Louisiana Gov. Bobby Jindal, a Republican presidential candidate, will not make the Cleveland debate stage on Aug. 6. (Nati Harnik/AP)

The first debate of the Republican presidential race is a week and a half away.

And, as of today, Donald Trump will stand center stage while the likes of Ohio Gov. John Kasich, Louisiana Gov. Bobby Jindal and former senator Rick Santorum, who won 11 states in the 2012 race, will not make it onstage.

That is because of the rules instituted by Fox News for that first debate, to be held in Cleveland; only the top 10 in the five most recent national polls will make the cut.

Curt Anderson, a consultant to Jindal’s campaign, says that the rules are arbitrary and ridiculous. “The Republican Party should be looking forward instead of backward — and seeking every opportunity to feature its roster of excellent candidates, rather than trying to find ways to constrict the field,” Anderson wrote in an op-ed in the Wall Street Journal last week. “The voters will do that, as is their prerogative. The simple truth is that competitive primaries usually make a party stronger, not weaker.”

Anderson is not, obviously, a neutral party in this because Jindal almost certainly won’t make the Cleveland debate stage Aug. 6. His self-interest, though, does not render his points invalid.

Anderson is absolutely right that voters are paying almost no attention to the race right now, and that gives candidates who are better known a leg up. (See Trump, Donald.) And, he is also right that using national polls to judge relevance is not the best measuring stick, given that the primary and caucus process is conducted state by state.

But I still don’t think it makes sense to put all 16 candidates on a single stage. Why? Simply put: logistics.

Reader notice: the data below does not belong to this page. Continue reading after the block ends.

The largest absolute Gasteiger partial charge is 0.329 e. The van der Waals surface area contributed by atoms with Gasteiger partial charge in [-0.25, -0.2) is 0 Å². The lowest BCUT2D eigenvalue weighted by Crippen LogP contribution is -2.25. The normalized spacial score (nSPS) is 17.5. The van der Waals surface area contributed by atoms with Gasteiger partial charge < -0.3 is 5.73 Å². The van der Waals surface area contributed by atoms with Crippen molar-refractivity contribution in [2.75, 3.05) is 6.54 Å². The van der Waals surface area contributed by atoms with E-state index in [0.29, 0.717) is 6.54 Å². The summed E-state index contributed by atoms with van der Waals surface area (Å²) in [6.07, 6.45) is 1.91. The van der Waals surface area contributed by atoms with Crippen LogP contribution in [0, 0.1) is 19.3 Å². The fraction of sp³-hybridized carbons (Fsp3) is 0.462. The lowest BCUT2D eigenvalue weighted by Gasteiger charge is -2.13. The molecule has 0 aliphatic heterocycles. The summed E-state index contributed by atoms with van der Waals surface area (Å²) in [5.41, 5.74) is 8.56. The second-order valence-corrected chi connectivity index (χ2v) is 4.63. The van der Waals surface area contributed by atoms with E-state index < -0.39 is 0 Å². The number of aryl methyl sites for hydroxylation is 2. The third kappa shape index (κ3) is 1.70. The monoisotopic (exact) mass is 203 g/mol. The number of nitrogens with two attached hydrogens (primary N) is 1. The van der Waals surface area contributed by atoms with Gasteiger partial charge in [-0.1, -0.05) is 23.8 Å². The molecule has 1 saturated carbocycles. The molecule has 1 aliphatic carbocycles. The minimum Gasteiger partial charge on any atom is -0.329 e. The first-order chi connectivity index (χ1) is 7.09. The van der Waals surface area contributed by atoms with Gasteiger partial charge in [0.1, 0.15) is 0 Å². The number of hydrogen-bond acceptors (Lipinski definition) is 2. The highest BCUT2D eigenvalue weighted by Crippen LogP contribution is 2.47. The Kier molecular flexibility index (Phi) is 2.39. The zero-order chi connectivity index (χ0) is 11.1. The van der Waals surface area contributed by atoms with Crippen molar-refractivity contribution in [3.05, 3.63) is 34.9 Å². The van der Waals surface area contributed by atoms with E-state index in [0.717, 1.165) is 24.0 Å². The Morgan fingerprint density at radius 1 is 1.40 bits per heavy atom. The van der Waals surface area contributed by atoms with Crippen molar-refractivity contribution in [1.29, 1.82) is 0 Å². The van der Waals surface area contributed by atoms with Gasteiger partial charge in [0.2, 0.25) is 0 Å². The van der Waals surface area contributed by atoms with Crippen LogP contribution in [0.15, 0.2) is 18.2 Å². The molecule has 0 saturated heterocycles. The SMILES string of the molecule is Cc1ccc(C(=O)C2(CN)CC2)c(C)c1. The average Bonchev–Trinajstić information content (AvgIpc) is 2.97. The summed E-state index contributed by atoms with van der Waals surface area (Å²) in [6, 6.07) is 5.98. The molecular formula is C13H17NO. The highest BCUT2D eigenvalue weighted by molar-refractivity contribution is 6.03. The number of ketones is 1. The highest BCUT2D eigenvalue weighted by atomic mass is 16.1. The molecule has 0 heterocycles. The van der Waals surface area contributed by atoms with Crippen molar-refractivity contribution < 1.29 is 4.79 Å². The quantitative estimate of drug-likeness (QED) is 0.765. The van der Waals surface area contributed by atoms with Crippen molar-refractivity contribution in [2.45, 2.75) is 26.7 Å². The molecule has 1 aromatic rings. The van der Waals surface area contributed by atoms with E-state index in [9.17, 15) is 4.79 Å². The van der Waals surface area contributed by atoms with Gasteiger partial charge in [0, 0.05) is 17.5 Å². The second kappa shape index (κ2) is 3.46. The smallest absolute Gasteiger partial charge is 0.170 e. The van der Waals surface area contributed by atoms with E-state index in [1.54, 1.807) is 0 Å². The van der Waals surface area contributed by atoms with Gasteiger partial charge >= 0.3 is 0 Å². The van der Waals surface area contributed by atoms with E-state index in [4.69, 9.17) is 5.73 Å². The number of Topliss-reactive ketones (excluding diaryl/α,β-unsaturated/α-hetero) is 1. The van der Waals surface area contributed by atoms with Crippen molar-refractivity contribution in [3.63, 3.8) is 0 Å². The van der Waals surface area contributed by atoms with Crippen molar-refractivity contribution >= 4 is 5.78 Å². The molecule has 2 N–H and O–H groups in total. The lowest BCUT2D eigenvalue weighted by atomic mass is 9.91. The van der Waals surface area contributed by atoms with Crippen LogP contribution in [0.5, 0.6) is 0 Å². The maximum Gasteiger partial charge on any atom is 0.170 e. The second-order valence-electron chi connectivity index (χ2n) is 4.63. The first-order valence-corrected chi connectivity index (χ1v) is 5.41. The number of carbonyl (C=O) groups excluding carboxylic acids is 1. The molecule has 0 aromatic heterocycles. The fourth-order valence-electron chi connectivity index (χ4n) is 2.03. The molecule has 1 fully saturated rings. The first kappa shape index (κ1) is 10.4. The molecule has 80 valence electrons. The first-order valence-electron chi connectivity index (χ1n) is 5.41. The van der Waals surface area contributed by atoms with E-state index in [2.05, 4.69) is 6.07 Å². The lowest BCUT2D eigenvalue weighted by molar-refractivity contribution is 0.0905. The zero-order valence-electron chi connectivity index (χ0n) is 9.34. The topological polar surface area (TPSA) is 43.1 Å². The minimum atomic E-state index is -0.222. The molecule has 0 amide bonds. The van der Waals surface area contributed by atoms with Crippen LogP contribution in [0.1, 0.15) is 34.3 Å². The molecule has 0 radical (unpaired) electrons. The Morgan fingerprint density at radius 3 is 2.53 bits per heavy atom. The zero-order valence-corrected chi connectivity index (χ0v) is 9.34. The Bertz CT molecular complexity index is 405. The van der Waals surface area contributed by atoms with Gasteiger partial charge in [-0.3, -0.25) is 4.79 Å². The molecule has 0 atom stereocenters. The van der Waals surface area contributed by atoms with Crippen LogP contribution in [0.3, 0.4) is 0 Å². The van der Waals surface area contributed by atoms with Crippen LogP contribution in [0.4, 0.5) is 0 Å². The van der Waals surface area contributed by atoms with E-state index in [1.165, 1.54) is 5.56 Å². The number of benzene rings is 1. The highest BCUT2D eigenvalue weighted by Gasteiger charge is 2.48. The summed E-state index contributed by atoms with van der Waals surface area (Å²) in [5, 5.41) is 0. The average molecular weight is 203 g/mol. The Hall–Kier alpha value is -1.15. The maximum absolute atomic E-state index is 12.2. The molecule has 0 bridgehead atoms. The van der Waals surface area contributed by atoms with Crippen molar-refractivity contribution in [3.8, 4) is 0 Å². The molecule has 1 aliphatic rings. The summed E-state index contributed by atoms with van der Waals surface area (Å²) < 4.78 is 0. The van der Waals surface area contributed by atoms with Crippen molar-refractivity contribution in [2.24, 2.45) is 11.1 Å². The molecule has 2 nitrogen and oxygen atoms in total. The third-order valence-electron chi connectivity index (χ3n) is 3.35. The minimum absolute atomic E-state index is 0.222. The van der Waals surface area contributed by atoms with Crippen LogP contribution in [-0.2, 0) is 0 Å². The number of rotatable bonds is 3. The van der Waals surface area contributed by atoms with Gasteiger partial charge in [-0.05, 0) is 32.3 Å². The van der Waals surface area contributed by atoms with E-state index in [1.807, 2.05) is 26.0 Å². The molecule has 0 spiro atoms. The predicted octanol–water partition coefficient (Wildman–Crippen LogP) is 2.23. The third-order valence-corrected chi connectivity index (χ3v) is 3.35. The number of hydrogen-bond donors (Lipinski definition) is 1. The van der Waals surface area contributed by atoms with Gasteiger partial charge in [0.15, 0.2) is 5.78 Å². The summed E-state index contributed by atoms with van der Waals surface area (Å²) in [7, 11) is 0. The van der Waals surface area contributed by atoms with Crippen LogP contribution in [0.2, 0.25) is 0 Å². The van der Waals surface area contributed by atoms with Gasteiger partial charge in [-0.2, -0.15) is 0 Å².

The Cleveland debate will last two hours. Let us allot 15 minutes for the questions to be asked and for follow-ups by the moderators. That leaves 105 minutes of talking by the candidates. Simple math means that if the time is split evenly between the 10 people who make the stage — it won’t be, because Trump will be onstage — each will have a little more than 10 minutes to talk. Ten minutes to answer a variety of questions on economic, social and foreign policies. Ten minutes to respond to pointed attacks from opponents. Ten minutes to try to sell yourself to the Republican electorate as the person who should represent the party in the 2016 race.

Now, let us bump the field up to 16 candidates as Anderson advocates. Again, dividing the time equally, each of the 16 would have about six minutes to do everything I described. To do all of that in 10 minutes is a herculean political task. To do it all in six minutes is impossible — particularly when you consider that every one of the lesser-known candidates will be trying to climb over one another for a shred more of attention.

We’ve seen this movie before. In 2012, there were about 400 Republican presidential debates. The stage was so packed for the vast majority of them that it was impossible to really take anything substantive from the spectacle. Candidates were reduced to things such as lightning rounds and raising their hands (without the ability to say anything) to indicate support or opposition to a specific proposal.

To be clear: Those format tweaks made for some great TV and hilarious Twitter commentary — two things I love. What they didn’t do was, if we are being honest, inform voters about the choices before them. The debates were more entertainment than education. Way more.

A debate with 16 participants just doesn’t work. It’s not feasible. That’s a hard reality if you are in the 11th spot or, in Jindal’s case, in 13th. But this is politics, not kiddie soccer. (Fix Jr. plays in a league with three kids on each side and no goalies. Also, they don’t keep score.) You cannot like the rules. But they are the rules for a reason — they allow at least the possibility of the debates fulfilling their intended purpose of educating the electorate about the candidates.

The best way to prove the debate rules wrong? Build some momentum independent of the debates. Or, a la Kasich, start spending money on TV ads and watch your numbers begin to rise. In short, act — and hope people start to move for you.